The Japanese government unveiled a plan today to phase out nuclear power over the next three decades, signaling a dramatic shift in energy policy 18 months after the worst nuclear disaster since Chernobyl.
The proposed policy calls for more reliance on renewable energy, greater conservation and sustainable use of fossil fuels, a move business leaders have argued would do more harm than good to Asia's second largest economy.
Prime Minister Yoshihiko Noda said, the nuclear-free decision finally put Japan "at the starting line."
"This is a difficult issue, but we can no longer afford to postpone our decision," Noda said in a cabinet meeting.
The Fukushima nuclear disaster last year prompted a review of Japan's long-standing energy policy. The reactor meltdowns, triggered by a massive earthquake and tsunami, forced power companies to shut down all 50 of Japan's reactors, an unprecedented move for a country that relied on nuclear power for one-third of its energy supply. Noda approved the restart of two reactors in July, to avoid power outages during the summer.
Restarting those two reactors prompted mass rallies by anti-nuclear activists, who demanded an end to Japan's current policy.
"Based on facing the reality of this grave incident and by learning lessons from the accident, the government has decided to review the national energy strategy from scratch," the policy document said. "One of the key pillars of the new strategy is to achieve a society that does not depend on nuclear energy as soon as possible."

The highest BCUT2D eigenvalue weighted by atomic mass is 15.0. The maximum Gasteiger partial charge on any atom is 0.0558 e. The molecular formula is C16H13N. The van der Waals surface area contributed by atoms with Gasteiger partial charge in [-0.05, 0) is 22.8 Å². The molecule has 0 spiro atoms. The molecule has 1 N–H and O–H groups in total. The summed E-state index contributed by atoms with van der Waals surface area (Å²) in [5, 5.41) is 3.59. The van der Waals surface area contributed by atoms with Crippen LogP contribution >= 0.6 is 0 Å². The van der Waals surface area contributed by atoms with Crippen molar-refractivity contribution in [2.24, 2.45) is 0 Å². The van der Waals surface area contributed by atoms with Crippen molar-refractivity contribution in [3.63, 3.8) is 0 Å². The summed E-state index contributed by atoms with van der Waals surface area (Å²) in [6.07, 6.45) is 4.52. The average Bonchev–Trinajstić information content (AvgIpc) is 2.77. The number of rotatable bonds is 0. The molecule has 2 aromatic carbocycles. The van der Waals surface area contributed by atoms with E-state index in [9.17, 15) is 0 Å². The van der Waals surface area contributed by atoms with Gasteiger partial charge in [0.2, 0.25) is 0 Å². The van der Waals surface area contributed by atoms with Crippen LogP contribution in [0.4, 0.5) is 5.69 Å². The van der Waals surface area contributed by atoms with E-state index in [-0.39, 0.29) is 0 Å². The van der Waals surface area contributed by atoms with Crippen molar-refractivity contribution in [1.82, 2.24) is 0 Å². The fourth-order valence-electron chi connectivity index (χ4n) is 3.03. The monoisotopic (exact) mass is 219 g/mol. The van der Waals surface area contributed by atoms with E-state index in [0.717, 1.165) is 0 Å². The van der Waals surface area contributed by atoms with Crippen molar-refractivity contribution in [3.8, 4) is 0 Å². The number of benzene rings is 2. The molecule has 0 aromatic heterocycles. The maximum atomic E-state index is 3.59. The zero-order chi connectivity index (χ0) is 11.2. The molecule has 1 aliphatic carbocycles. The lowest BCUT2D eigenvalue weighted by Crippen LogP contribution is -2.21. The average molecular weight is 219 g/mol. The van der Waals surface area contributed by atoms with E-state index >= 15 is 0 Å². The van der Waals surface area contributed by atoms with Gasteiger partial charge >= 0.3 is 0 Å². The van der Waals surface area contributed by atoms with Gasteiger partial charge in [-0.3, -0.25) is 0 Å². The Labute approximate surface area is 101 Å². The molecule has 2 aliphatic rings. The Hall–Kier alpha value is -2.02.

The government plans to reach that goal by retiring aging reactors after 40 years and not replacing them. The proposal does not rule out the possibility of restarting the reactors if they pass strict safety tests and if they can win approval from a newly formed regulatory commission.
Japan's powerful business lobbies have staunchly opposed a nuclear-free policy, saying it would hurt an already struggling economy, boost electricity prices and complicate efforts to reduce greenhouse gas emissions.
Oil and gas imports have already surged since the reactors went offline, swinging Japan's trade balance into deficit, and the government has yet to decide how to cover the cost of expanding renewable energy, which accounts for just 1 percent of Japan's current electricity supply.
To spur investment, Tokyo introduced a feed-in-tariff system this summer, requiring utility companies to purchase renewable energy at a higher cost, and pass that cost onto consumers. The government has also eased restrictions on land use for solar and wind power.